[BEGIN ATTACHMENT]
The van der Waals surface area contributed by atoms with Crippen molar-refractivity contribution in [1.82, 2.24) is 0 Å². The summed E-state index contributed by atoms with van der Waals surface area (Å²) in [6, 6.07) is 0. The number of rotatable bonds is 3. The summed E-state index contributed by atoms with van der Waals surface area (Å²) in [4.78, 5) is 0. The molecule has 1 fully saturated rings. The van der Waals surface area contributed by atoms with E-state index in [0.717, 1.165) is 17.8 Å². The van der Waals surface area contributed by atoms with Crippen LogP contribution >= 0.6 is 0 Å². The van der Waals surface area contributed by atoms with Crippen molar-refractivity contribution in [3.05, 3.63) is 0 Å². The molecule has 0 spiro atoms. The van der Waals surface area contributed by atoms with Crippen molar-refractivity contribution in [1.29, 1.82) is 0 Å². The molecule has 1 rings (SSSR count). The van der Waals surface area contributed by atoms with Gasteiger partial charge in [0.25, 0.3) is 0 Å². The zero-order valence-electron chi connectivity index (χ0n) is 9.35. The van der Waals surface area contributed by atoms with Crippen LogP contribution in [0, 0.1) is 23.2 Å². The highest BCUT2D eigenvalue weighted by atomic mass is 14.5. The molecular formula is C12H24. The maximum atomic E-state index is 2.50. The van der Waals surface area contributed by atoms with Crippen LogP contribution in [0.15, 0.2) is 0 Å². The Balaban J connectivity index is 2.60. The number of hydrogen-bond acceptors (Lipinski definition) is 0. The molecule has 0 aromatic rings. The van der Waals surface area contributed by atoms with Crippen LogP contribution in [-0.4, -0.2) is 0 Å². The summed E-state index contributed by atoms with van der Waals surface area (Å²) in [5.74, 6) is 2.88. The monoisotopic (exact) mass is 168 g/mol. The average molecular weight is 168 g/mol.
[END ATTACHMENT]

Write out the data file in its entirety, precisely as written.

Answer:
The van der Waals surface area contributed by atoms with Crippen molar-refractivity contribution in [1.82, 2.24) is 0 Å². The summed E-state index contributed by atoms with van der Waals surface area (Å²) in [6, 6.07) is 0. The number of rotatable bonds is 3. The summed E-state index contributed by atoms with van der Waals surface area (Å²) in [4.78, 5) is 0. The molecule has 1 fully saturated rings. The van der Waals surface area contributed by atoms with E-state index in [0.717, 1.165) is 17.8 Å². The van der Waals surface area contributed by atoms with Crippen LogP contribution >= 0.6 is 0 Å². The van der Waals surface area contributed by atoms with Crippen molar-refractivity contribution in [3.05, 3.63) is 0 Å². The molecule has 0 spiro atoms. The van der Waals surface area contributed by atoms with Crippen molar-refractivity contribution in [1.29, 1.82) is 0 Å². The molecule has 1 rings (SSSR count). The van der Waals surface area contributed by atoms with Gasteiger partial charge in [0.25, 0.3) is 0 Å². The zero-order valence-electron chi connectivity index (χ0n) is 9.35. The van der Waals surface area contributed by atoms with Crippen LogP contribution in [0, 0.1) is 23.2 Å². The highest BCUT2D eigenvalue weighted by atomic mass is 14.5. The molecular formula is C12H24. The maximum atomic E-state index is 2.50. The van der Waals surface area contributed by atoms with Crippen LogP contribution in [0.15, 0.2) is 0 Å². The Balaban J connectivity index is 2.60. The number of hydrogen-bond acceptors (Lipinski definition) is 0. The molecule has 0 aromatic rings. The van der Waals surface area contributed by atoms with Crippen LogP contribution in [-0.4, -0.2) is 0 Å². The summed E-state index contributed by atoms with van der Waals surface area (Å²) in [5.74, 6) is 2.88. The monoisotopic (exact) mass is 168 g/mol. The average molecular weight is 168 g/mol.